Skip to main content

Thank you for visiting nature.com. You are using a browser version with limited support for CSS. To obtain the best experience, we recommend you use a more up to date browser (or turn off compatibility mode in Internet Explorer). In the meantime, to ensure continued support, we are displaying the site without styles and JavaScript.

  • AN AUDIENCE WITH

Cohesion needed to improve neuroscience research in Africa

Lire en Francais

Maina examining print-out in his laboratoryCredit: Maina

A UN report projects the fastest growth in the number of older persons in Africa aged 60 and above will increase more than threefold, from 69 million to 226 million between 2017 and 2050, which will increase the incidence of neurological conditions associated with ageing, yet governments across the continent continue to prioritize research on infectious diseases over other health areas. A recent studyin Nature Communications, noted that while neuroscience research is being conducted across Africa, only five countries (Egypt, South Africa, Nigeria, Morocco and Tunisia) account for more than three out of four neuroscience papers published from the continent.

In more than half of African countries, the study showed that fewer than ten neuroscience papers have been published since 1996. Even though the situation is now improving with the number of neuroscience publications from Africa at an all-time high, a number of fundamental bottlenecks exist that may continue to limit the continent’s contributions to the global neuroscience research landscape.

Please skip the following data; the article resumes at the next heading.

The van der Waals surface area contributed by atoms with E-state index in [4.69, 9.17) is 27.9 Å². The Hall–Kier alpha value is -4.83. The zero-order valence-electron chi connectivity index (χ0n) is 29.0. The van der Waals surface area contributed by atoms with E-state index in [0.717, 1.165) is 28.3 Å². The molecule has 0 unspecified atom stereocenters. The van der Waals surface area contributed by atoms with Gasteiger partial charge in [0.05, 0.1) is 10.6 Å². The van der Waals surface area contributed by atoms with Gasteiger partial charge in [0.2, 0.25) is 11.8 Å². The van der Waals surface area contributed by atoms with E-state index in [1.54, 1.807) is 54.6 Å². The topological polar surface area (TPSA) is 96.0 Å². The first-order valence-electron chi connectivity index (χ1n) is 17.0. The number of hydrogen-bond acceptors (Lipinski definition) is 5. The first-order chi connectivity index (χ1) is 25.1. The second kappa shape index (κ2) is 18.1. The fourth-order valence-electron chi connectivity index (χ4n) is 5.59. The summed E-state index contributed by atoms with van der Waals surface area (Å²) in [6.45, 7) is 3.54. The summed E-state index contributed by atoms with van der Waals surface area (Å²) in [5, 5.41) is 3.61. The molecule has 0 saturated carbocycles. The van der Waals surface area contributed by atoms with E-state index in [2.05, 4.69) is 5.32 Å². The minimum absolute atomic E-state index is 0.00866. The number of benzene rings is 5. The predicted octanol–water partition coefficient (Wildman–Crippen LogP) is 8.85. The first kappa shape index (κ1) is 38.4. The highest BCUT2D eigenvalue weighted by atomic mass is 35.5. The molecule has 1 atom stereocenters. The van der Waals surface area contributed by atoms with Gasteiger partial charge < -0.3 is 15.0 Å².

The lead author of the paper, Mahmoud Bukar Maina, is a Nigerian neuroscientist and researcher. In an interview with Nature Africa, Maina discussed the state of neuroscience research, and science in general, in Africa. A research fellow at the University of Sussex in the United Kingdom, Maina said neuroscience research is largely driven by local priorities and in Africa, it is limited by the existing gaps between basic and clinical neuroscience researchers.

“Neuroscience outside Africa is multi-directional. There is a neuroscience related to disease, another is related to understanding how the brain works and trying to use that understanding to produce machines or technologies that will aid human health,” he said. The current structure of neuroscience in Africa has made it difficult for findings to result in any globally relevant breakthroughs, even though there are neuroscientists spread across the continent, according to Maina. He described a lack of awareness regarding developments and trends in neuroscience as a major limitation to the continent’s contributions.

Driving attention to neuroscience in Africa

Maina, explains that knowing Africa’s neuroscience capacity is a crucial benchmark to enable proper structuring on the continent. However, searching databases for Africa-focused neuroscience research publications by using keywords could be misleading. Maina explains that several studies that focused on Africa were performed by scientists from foreign institutions that only collected samples from the continent that were then processed and analyzed in sophisticated labs outside Africa.